By: Nick Seymour | Photography: David Barnes
Drilling holes in wood for three to four hours doesn’t sound like anybody’s typical weekend, especially when it’s not for profit, but for Ojaswa “Oj” Prasad, it’s a reality. Prasad, a junior biochemistry major from Johns Creek, makes two to three world maps made of different sized holes drilled into wood every weekend he goes home.
The sculptures are no small feat. They require hours of work and heaps of ingenuity from the design to the finished product. “So I can only make them at home at my parents’ place because I don’t have the tools here, and I’m pretty sure all my neighbors here would get annoyed if they constantly heard drilling, so I do it when I go home on the weekends,” Prasad says. He can’t go home every weekend, however, so there’s even less time to make each sculpture. That’s why the production has “protracted a bit.”
Prasad can only make about three or four at a time. “The first time I didn’t have a template board, so it took a bit longer,” Prasad says. “But I created a template board that’s about 32 inches by 48 inches. So I gridded it out, and I also had to have a projection for the population and landmass base.” The projection he used is called the Kavrayskiy VII projection, which is one of 60 ways in which cartographers have tried to flatten our spherical world onto a rectangle. It basically comes out as squares and is based on population relative to land mass and location. “I had to use that to figure out four different hole sizes.”
Making the maps is incredibly time-consuming and detailed work. Prasad has to buy special drill bits so that the wood doesn’t tear and so he doesn’t have to re-sand it all after he’s done. He buys his wood at Home Depot, but it doesn’t come in the right size, so he has to buy larger pieces and then cut them into thirds. Creating the actual holes takes the most time, though. “The holes take forever - at least three to four hours for the holes,” Prasad says. And since he has to make sure each hole is lined up exactly, he can’t use a work bench; he has to lean into every single hole he drills, causing his arm and shoulder to hurt. To counter this, he takes a break after he finishes each continent. “With the breaks, it’s doable.”
With the template Prasad has made, the work is considerably easier. By making the board, he has cut his work down from five hours per board to just three because it’s easier to see where the holes are and what sizes they need to be. “I have the template board and then I have two boards underneath. That makes it easier in terms of strain and whatnot, and then I have to sand down the wood. Sometimes I have to sand down the front because it does tear on the front and it needs to be smooth. I stain the front so it looks a bit nicer, and for that it needs to be a smooth surface. And then I add a trim to it, so it doesn’t look like plywood - it looks kind of fancy.”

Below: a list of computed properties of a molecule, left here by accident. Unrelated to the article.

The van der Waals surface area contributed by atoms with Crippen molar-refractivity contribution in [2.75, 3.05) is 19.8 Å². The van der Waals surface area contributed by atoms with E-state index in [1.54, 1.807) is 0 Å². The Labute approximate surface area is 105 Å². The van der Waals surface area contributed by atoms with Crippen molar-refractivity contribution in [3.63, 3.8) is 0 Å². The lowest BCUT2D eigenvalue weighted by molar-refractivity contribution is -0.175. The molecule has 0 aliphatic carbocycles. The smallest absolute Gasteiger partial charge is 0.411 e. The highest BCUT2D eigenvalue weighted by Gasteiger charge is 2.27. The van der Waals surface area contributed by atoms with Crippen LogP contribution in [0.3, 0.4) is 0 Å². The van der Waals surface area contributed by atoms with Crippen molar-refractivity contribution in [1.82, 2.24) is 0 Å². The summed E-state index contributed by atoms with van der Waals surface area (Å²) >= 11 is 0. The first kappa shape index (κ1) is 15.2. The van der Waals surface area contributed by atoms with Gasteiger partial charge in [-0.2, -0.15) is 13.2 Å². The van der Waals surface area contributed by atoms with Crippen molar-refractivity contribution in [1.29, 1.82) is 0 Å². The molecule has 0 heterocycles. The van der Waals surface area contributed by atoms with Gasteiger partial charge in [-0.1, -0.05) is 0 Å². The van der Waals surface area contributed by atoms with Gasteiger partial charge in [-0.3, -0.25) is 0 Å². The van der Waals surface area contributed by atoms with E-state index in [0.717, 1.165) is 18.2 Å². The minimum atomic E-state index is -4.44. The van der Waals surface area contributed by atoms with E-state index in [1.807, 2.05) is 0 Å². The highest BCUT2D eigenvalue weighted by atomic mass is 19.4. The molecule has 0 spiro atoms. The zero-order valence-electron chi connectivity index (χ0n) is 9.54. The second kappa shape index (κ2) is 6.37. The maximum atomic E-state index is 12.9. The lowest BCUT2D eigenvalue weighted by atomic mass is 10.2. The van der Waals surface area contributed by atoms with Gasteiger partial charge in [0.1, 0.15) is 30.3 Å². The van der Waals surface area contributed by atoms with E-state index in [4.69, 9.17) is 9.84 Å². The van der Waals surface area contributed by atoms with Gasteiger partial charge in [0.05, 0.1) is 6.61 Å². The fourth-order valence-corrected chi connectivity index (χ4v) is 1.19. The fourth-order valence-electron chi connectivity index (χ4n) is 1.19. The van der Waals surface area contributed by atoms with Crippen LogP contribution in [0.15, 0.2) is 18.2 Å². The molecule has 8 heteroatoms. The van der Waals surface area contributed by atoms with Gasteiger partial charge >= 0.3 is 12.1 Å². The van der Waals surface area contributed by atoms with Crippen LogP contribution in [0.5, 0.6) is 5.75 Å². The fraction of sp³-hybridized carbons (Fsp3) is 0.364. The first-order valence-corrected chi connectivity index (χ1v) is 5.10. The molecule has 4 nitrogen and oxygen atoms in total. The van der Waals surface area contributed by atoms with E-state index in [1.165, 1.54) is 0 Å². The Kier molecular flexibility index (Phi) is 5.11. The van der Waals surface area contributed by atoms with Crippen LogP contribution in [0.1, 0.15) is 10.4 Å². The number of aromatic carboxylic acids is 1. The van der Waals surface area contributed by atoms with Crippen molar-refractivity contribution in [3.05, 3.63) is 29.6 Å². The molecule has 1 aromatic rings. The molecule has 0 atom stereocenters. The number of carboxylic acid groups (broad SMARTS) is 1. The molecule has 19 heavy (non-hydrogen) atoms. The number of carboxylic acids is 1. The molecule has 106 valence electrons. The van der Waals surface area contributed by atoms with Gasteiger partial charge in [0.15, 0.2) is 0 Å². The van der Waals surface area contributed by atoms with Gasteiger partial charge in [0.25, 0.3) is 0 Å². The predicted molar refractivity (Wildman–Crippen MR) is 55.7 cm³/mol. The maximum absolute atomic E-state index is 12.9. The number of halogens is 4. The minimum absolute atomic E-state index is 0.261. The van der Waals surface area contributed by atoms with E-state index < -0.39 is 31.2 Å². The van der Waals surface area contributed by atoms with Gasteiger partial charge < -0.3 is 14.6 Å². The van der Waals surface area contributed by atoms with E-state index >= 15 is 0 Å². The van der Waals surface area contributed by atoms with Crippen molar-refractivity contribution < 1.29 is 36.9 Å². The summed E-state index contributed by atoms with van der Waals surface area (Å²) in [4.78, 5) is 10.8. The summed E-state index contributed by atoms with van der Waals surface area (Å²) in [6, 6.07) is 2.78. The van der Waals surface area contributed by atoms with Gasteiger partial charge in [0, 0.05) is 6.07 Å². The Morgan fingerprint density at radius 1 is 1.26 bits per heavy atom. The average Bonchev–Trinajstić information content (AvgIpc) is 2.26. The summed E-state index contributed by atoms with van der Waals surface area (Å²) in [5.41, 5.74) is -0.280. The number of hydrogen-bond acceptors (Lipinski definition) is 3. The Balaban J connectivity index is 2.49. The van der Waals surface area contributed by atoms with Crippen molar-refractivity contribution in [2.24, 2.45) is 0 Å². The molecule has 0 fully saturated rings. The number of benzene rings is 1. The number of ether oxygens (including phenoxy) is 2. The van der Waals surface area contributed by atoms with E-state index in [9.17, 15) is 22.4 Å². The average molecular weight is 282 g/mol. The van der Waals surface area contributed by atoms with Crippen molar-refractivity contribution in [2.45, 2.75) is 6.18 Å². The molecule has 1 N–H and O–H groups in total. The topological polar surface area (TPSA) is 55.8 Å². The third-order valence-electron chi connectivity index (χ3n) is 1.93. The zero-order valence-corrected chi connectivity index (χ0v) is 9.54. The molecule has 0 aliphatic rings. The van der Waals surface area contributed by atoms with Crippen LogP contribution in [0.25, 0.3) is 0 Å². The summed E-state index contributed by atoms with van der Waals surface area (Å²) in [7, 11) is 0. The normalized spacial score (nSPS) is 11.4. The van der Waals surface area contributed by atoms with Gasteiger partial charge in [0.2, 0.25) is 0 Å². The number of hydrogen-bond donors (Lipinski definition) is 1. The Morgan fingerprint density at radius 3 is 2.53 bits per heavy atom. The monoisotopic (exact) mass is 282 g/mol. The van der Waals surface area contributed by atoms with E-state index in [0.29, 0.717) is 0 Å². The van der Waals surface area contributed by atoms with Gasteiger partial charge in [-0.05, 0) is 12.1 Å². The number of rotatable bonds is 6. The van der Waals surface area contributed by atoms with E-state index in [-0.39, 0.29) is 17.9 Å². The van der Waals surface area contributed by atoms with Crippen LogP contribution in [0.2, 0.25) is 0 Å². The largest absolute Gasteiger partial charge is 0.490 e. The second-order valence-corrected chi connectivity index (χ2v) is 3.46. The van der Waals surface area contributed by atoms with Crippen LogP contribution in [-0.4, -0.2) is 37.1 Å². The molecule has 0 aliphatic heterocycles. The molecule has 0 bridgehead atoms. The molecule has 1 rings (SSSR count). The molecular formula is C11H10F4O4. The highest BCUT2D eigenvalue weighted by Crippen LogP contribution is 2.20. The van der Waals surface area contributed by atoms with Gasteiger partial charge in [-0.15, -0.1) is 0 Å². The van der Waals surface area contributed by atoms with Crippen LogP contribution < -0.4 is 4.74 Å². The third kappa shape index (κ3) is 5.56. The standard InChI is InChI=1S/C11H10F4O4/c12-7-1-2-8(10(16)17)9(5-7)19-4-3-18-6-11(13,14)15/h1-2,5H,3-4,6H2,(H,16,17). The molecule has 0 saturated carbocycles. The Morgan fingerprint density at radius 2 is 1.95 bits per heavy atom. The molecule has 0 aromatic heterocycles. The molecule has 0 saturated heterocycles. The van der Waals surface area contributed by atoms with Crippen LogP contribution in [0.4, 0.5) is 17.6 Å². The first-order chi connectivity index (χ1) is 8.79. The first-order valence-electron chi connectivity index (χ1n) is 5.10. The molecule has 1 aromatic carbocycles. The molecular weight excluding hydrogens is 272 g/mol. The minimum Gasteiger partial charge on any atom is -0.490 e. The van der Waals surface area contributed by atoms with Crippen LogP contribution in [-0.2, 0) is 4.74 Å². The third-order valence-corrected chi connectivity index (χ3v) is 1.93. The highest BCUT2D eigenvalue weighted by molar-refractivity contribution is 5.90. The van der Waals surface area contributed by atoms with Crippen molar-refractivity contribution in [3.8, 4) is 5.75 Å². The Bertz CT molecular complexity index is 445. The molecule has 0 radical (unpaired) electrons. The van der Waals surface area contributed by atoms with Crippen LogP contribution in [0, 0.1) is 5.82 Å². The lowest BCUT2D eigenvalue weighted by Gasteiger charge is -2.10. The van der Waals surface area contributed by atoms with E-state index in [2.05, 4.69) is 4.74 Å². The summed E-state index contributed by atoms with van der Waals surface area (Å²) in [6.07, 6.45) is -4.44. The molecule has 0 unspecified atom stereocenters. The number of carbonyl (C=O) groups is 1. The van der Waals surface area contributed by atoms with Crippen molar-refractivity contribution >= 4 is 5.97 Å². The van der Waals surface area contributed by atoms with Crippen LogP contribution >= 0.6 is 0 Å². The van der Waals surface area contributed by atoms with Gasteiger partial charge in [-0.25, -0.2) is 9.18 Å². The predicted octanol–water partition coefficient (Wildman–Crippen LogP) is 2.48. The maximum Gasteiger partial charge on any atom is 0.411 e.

Prasad gives a map its shadow-box effect by attaching four separate blocks of wood onto the back that hold the board off by four inches. Then he puts the wire across the top for hanging. As a bonus, he can add LED lights behind the board as well.
All of that is a lot of work for something that doesn’t make any profit for Prasad, but he’s not doing it for profit. He’s making and selling these sculptures to raise money for a second service trip with MEDLIFE (Medicine, Education and Development for Low-Income Families Everywhere). For his 2014 spring break, Prasad went with about 30 other UGA students to Peru. Each day they were there, they traveled one or two hours outside of Lima, where there are millions of people living in shacks. While there, they built an enormous staircase to help the people climb up and down an extremely steep hillside. They built a house for a single mother, and they set up a mobile clinic, which offered a variety of medical services from dentistry to gynecology.
And MEDLIFE wasn’t just “sticking a Band-Aid on it” like other volunteer organizations might. Even though the volunteers from UGA and other American universities have to leave after a week, there are permanent interns and doctors that stay in Peru to perform follow-ups on the patients. That’s what makes MEDLIFE different from other organizations and creates lasting and impactful change in the area.
Prasad’s experience at with MEDLIFE is by no means singular. “It’s inexplicable,” says Veronica Benedit, a senior biology major from Loganville and current Service Chair for MEDLIFE. “I’ve been to a handful of places, but this was the best kind of vacation for me, because you spend the day helping people with their lives, and then you have the evening to spend with friends seeing this beautiful country. And then the next day, you do it all over again. There was so much worth in a single day - it’s overwhelming.”
After the program was over, Prasad, Benedit and their fellow volunteers got an email that showed how many people they helped over the course of just one week. “We helped 2,860 people, but to me, that wasn’t enough,” Prasad says. He says that the best way that he could help those in need was to become a doctor so that he could stay there and give them all the time that they needed.
Prasad says that he wants to raise about $2,400 in revenue for his next trip, which would either be in Peru again or possibly in Ecuador. So far, he’s raised $600 selling his pieces to students for $100 each. He posted on various UGA Facebook groups in January saying that he was selling his sculptures, and he’s been working on them ever since.